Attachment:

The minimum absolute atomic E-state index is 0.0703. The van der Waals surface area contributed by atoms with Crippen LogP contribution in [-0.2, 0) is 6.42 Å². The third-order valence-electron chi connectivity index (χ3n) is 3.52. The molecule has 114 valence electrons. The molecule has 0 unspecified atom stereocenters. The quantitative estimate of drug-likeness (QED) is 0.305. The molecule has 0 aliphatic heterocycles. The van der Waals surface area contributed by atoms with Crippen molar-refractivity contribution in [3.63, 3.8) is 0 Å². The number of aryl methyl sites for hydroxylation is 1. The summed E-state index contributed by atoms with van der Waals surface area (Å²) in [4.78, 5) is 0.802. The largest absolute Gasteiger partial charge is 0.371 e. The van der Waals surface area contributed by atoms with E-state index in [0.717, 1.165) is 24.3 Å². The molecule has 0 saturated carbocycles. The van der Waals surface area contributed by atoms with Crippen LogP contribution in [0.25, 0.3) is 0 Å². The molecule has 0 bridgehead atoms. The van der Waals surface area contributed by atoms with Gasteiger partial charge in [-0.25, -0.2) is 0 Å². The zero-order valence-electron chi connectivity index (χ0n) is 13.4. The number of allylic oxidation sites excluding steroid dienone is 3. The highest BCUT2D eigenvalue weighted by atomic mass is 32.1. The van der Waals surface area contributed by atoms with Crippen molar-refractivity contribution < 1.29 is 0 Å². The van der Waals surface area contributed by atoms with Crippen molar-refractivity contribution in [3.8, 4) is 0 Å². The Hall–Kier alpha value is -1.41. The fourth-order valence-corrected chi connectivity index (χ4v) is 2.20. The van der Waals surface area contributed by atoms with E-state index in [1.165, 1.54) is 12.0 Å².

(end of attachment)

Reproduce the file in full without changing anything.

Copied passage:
The minimum absolute atomic E-state index is 0.0703. The van der Waals surface area contributed by atoms with Crippen LogP contribution in [-0.2, 0) is 6.42 Å². The third-order valence-electron chi connectivity index (χ3n) is 3.52. The molecule has 114 valence electrons. The molecule has 0 unspecified atom stereocenters. The quantitative estimate of drug-likeness (QED) is 0.305. The molecule has 0 aliphatic heterocycles. The van der Waals surface area contributed by atoms with Crippen molar-refractivity contribution in [3.63, 3.8) is 0 Å². The number of aryl methyl sites for hydroxylation is 1. The summed E-state index contributed by atoms with van der Waals surface area (Å²) in [4.78, 5) is 0.802. The largest absolute Gasteiger partial charge is 0.371 e. The van der Waals surface area contributed by atoms with E-state index in [0.717, 1.165) is 24.3 Å². The molecule has 0 saturated carbocycles. The van der Waals surface area contributed by atoms with Crippen LogP contribution in [0.25, 0.3) is 0 Å². The molecule has 0 bridgehead atoms. The van der Waals surface area contributed by atoms with Gasteiger partial charge in [-0.25, -0.2) is 0 Å². The zero-order valence-electron chi connectivity index (χ0n) is 13.4. The number of allylic oxidation sites excluding steroid dienone is 3. The highest BCUT2D eigenvalue weighted by atomic mass is 32.1. The van der Waals surface area contributed by atoms with Crippen molar-refractivity contribution < 1.29 is 0 Å². The van der Waals surface area contributed by atoms with Crippen molar-refractivity contribution in [3.8, 4) is 0 Å². The Hall–Kier alpha value is -1.41. The fourth-order valence-corrected chi connectivity index (χ4v) is 2.20. The van der Waals surface area contributed by atoms with E-state index in [1.165, 1.54) is 12.0 Å².